Roanoke Church of Christ



I saw those words somewhere before they appeared in an article in The Christian Chronicle. The article was written by Erik Tryggestad, a Journalism teacher at Oklahoma Christian University.
“Post-truth” was selected by the Oxford Dictionary as its 2016 word of the year. It is defined as “relating to or denoting circumstances in which objective facts are less influential in shaping public opinion than appeals to emotion and personal belief.” In other words, “Don’t confuse me with facts.”
The phrase “post-war” is a good one. It means the war is over. Post-truth” means truth is over, gone, no more. At least expected truth. “Post-truth” is often directed at the news, TV and radio media, and would also include other outlets such as the internet, Face Book, etc.
I don’t like the Oxford definition. While it makes its point, it disguises the fact that “post-truth” means truth is gone. When truth is gone, what you have left is a lie, or “untruth.” Maybe it was the best Oxford could do, but it seems a sloppy definition to me.
When someone makes a statement with the intent that it be believed, it should be the truth. Does that mean it always is? No. We can all get our facts messed up. But when a statement is made in which the intent is to influence the personal bias or fear of the hearer without a factual basis, that’s a lie. It’s when you make a statement and then say, “I don’t know if it’s true or not. I’m just saying.” Mission accomplished.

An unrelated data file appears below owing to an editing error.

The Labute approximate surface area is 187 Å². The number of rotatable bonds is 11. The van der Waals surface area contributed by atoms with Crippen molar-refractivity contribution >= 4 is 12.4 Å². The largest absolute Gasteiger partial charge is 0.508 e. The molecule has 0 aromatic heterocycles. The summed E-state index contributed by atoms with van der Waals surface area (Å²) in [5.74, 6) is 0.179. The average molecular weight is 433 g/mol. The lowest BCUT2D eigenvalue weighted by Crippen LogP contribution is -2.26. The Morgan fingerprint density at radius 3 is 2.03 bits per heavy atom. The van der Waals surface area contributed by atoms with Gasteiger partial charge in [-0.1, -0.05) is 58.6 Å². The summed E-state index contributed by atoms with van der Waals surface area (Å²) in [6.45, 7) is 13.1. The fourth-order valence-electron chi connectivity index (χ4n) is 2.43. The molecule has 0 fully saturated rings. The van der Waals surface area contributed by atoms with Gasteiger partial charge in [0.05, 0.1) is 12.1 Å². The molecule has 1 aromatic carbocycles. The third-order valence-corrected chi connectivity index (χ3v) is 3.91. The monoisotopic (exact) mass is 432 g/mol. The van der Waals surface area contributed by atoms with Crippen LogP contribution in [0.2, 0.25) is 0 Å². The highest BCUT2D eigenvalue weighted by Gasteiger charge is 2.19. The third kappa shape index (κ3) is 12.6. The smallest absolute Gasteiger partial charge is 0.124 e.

Did you ever wonder how many people believed the religious leaders when they accused Jesus of being a glutton and a drunkard? Which for some people would be worse than the accusation that he was a friend to “tax collectors and sinners.” Was a tax collector worse than the “sinners” or vice/versa?
I’ve heard preachers and teachers say the glutton and drunkard thing was just an accusation, that it had no basis in fact. In other words, Jesus didn’t sometimes enjoy eating a lot, or drinking wine. If that were true, the accusation that he was a friend to tax collectors and sinners would have no basis in fact as well.
When we read the gospels we are reading what the writers wanted us to know in order to enter the kingdom of God, as lived out and taught by Jesus. They don’t tell us much about the street talk. John does tell us that after Jesus talked about them needing to drink his blood and eat his flesh, that was enough for many of them, and they lost interest in his message.
How much slander did Paul have to endure? Reading his letters it would seem a lot. Did they out and out lie about him? Yes. But they did it in such a way as to make it sound true. They used the time-worn method of insinuation.
I’d have to ask the social annalists if we are in an actual post-truth period. What I think is, that with the almost unlimited outlets for the dispersion of information, truth is a fleeting thing. So fleeting that when someone lies there is no real price to be paid for it. In fact, the Oxford definition has some of it right. Post-truth is that which appeals to emotion and personal (prejudicial) belief, rather than objective facts. That seems to mean if you can get enough people to believe the lie, then the truth does not matter. Those who recognize the lie are simply unbelievers. Hitler was a master at that.